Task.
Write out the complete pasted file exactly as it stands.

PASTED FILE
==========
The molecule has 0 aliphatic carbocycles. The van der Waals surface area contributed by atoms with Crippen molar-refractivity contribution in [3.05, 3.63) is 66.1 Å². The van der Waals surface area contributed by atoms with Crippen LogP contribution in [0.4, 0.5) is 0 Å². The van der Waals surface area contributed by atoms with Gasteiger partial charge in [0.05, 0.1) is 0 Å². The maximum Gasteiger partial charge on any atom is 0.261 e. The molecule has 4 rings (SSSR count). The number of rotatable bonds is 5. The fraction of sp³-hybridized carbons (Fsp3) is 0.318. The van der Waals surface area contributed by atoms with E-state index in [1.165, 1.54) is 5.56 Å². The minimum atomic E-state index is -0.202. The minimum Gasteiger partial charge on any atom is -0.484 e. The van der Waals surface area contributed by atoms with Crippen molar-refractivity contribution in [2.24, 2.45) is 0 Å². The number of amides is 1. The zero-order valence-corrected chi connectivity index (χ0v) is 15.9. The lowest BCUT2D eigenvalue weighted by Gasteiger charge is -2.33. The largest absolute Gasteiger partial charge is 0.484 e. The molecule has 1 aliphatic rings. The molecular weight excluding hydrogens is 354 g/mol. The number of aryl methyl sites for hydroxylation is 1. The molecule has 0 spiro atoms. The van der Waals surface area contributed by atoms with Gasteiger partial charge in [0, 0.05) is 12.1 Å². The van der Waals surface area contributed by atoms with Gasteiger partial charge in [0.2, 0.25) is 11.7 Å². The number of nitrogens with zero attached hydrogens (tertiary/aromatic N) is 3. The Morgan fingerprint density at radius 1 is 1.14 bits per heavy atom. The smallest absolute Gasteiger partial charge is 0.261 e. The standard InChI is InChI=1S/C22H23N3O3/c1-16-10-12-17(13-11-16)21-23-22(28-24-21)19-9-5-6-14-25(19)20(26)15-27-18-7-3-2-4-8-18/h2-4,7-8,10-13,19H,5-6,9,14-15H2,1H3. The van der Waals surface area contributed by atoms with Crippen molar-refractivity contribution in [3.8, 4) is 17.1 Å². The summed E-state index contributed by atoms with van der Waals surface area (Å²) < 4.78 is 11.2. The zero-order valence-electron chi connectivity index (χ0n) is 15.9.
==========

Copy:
The molecule has 0 aliphatic carbocycles. The van der Waals surface area contributed by atoms with Crippen molar-refractivity contribution in [3.05, 3.63) is 66.1 Å². The van der Waals surface area contributed by atoms with Crippen LogP contribution in [0.4, 0.5) is 0 Å². The van der Waals surface area contributed by atoms with Gasteiger partial charge in [0.05, 0.1) is 0 Å². The maximum Gasteiger partial charge on any atom is 0.261 e. The molecule has 4 rings (SSSR count). The number of rotatable bonds is 5. The fraction of sp³-hybridized carbons (Fsp3) is 0.318. The van der Waals surface area contributed by atoms with E-state index in [1.165, 1.54) is 5.56 Å². The minimum atomic E-state index is -0.202. The minimum Gasteiger partial charge on any atom is -0.484 e. The van der Waals surface area contributed by atoms with Crippen molar-refractivity contribution in [2.24, 2.45) is 0 Å². The number of amides is 1. The zero-order valence-corrected chi connectivity index (χ0v) is 15.9. The lowest BCUT2D eigenvalue weighted by Gasteiger charge is -2.33. The largest absolute Gasteiger partial charge is 0.484 e. The molecule has 1 aliphatic rings. The molecular weight excluding hydrogens is 354 g/mol. The number of aryl methyl sites for hydroxylation is 1. The molecule has 0 spiro atoms. The van der Waals surface area contributed by atoms with Gasteiger partial charge in [0, 0.05) is 12.1 Å². The van der Waals surface area contributed by atoms with Gasteiger partial charge in [0.2, 0.25) is 11.7 Å². The number of nitrogens with zero attached hydrogens (tertiary/aromatic N) is 3. The Morgan fingerprint density at radius 1 is 1.14 bits per heavy atom. The smallest absolute Gasteiger partial charge is 0.261 e. The standard InChI is InChI=1S/C22H23N3O3/c1-16-10-12-17(13-11-16)21-23-22(28-24-21)19-9-5-6-14-25(19)20(26)15-27-18-7-3-2-4-8-18/h2-4,7-8,10-13,19H,5-6,9,14-15H2,1H3. The van der Waals surface area contributed by atoms with Crippen molar-refractivity contribution in [3.8, 4) is 17.1 Å². The summed E-state index contributed by atoms with van der Waals surface area (Å²) < 4.78 is 11.2. The zero-order valence-electron chi connectivity index (χ0n) is 15.9.